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Rev. Lawrence G. Lovasik

ON JUNE 22, 1913, I WAS BORN OF SLOVAK PARENTS IN Tarentum, Pennsylvania, a steel-town about twenty miles northeast of Pittsburgh. I am the eldest of eight children. At the age of twelve I was accepted as a student at the Sacred Heart Mission Seminary, Girard, Pennsylvania, conducted by the Fathers of the Society of the Divine Word. The object of the Society is to train boys for the holy priesthood and through them to propagate our Faith in foreign lands. At present more than 2,250 of its priests and 1,750 of its Brothers are working in the United States, Europe, and in the foreign missions.

After an intensive training of thirteen years, I was ordained to the priesthood at St. Mary's Mission Seminary, Techuy, Illinois, August 14, 1938, and was sent to the Gregorian Papal University in Rome for further studies. Later, after spending three years as a teacher and prefect of seminarians, I was assigned to do missionary work in the coal and steel regions of the United States. At this time I published a standard prayerbook and New Testament and other brochures in the Slovak language for the benefit of the people to whom I preached. My present work consists in giving missions and retreats to lay people and religious, -a work I love and at which I have spent the past fifteen years. My headquarters are at the Divine Word Seminary, Girard.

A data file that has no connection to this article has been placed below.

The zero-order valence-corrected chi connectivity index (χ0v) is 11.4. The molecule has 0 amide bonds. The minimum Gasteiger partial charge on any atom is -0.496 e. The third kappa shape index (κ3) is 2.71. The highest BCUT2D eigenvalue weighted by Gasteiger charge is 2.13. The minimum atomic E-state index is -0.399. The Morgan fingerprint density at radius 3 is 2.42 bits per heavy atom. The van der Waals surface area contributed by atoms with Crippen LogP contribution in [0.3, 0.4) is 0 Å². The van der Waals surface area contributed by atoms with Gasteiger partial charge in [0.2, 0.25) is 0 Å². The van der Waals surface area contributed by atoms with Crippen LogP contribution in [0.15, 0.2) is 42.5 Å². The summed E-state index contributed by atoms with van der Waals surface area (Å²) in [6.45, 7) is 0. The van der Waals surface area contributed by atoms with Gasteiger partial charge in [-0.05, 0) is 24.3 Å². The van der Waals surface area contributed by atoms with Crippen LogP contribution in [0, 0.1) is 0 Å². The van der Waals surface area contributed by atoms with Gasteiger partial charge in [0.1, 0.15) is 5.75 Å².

A question I am frequently asked is: "Father, how have you gotten interested in writing?" There were several influences that urged me to write, which I shall touch upon here. Being a missionary, I had occasion to observe the life of people at close range and to deal with their problems in the confessional and in private interviews. I became acquainted with their spiritual needs, with their personal and family difficulties, and with their individual plans and longings. As a priest I was to take Christ's place among them and imitate His compassionate Heart. He once said of priests: "You are the light of the world . . . Go, therefore and make disciples of all nations, baptizing them in the name of the Father, and of the Son, and of the Holy Spirit, teaching them to observe all that I have commanded you; and behold, I am with you all days, even to the consummation of the world." In answer to this command of the Savior, I wanted to reach the hearts of people, but my voice could be heard only by those to whom I was able to preach. There were thousands of others who needed the help I could give. I realized that one of the most powerful means God has given us for spreading Christian principles and combatting non-Christian influences is the press. Though I was not specially gifted with a talent for writing, I was determined to work at it till I was able to present our Catholic people with the teaching of Jesus Christ in print. If God has chosen me to preach His truth and love among men, I wanted to do it in the most effective way I knew how, and that was by writing. My